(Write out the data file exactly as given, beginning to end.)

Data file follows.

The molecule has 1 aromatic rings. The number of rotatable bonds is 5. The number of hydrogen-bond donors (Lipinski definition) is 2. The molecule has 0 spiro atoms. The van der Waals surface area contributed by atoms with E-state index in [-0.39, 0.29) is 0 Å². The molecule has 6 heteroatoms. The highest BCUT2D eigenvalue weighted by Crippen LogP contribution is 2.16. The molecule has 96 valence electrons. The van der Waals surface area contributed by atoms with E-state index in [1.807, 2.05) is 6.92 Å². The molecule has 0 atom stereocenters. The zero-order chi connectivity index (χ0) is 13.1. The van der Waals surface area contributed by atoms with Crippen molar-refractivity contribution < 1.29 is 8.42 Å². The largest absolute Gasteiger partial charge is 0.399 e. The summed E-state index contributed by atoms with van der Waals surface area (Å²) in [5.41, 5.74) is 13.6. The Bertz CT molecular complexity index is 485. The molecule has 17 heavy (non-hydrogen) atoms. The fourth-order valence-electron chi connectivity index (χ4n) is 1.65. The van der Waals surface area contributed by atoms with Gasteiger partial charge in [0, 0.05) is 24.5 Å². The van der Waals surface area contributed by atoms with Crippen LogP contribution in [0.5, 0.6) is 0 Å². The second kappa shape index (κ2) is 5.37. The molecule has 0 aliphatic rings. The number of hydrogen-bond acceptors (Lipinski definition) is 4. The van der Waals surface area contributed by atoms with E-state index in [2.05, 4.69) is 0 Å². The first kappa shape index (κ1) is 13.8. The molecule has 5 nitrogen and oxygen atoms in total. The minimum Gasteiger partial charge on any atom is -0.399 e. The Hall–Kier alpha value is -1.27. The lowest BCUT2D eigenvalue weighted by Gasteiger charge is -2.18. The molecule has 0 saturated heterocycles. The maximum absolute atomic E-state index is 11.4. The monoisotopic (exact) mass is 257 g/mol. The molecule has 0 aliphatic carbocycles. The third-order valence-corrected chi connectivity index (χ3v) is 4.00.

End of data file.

The molecule has 1 aromatic rings. The number of rotatable bonds is 5. The number of hydrogen-bond donors (Lipinski definition) is 2. The molecule has 0 spiro atoms. The van der Waals surface area contributed by atoms with E-state index in [-0.39, 0.29) is 0 Å². The molecule has 6 heteroatoms. The highest BCUT2D eigenvalue weighted by Crippen LogP contribution is 2.16. The molecule has 96 valence electrons. The van der Waals surface area contributed by atoms with E-state index in [1.807, 2.05) is 6.92 Å². The molecule has 0 atom stereocenters. The zero-order chi connectivity index (χ0) is 13.1. The van der Waals surface area contributed by atoms with Crippen molar-refractivity contribution < 1.29 is 8.42 Å². The largest absolute Gasteiger partial charge is 0.399 e. The summed E-state index contributed by atoms with van der Waals surface area (Å²) in [5.41, 5.74) is 13.6. The Bertz CT molecular complexity index is 485. The molecule has 17 heavy (non-hydrogen) atoms. The fourth-order valence-electron chi connectivity index (χ4n) is 1.65. The van der Waals surface area contributed by atoms with Gasteiger partial charge in [0, 0.05) is 24.5 Å². The van der Waals surface area contributed by atoms with Crippen LogP contribution in [0.5, 0.6) is 0 Å². The second kappa shape index (κ2) is 5.37. The molecule has 0 aliphatic rings. The number of hydrogen-bond acceptors (Lipinski definition) is 4. The van der Waals surface area contributed by atoms with E-state index in [2.05, 4.69) is 0 Å². The first kappa shape index (κ1) is 13.8. The molecule has 5 nitrogen and oxygen atoms in total. The minimum Gasteiger partial charge on any atom is -0.399 e. The Hall–Kier alpha value is -1.27. The lowest BCUT2D eigenvalue weighted by Gasteiger charge is -2.18. The molecule has 0 saturated heterocycles. The maximum absolute atomic E-state index is 11.4. The monoisotopic (exact) mass is 257 g/mol. The molecule has 0 aliphatic carbocycles. The third-order valence-corrected chi connectivity index (χ3v) is 4.00.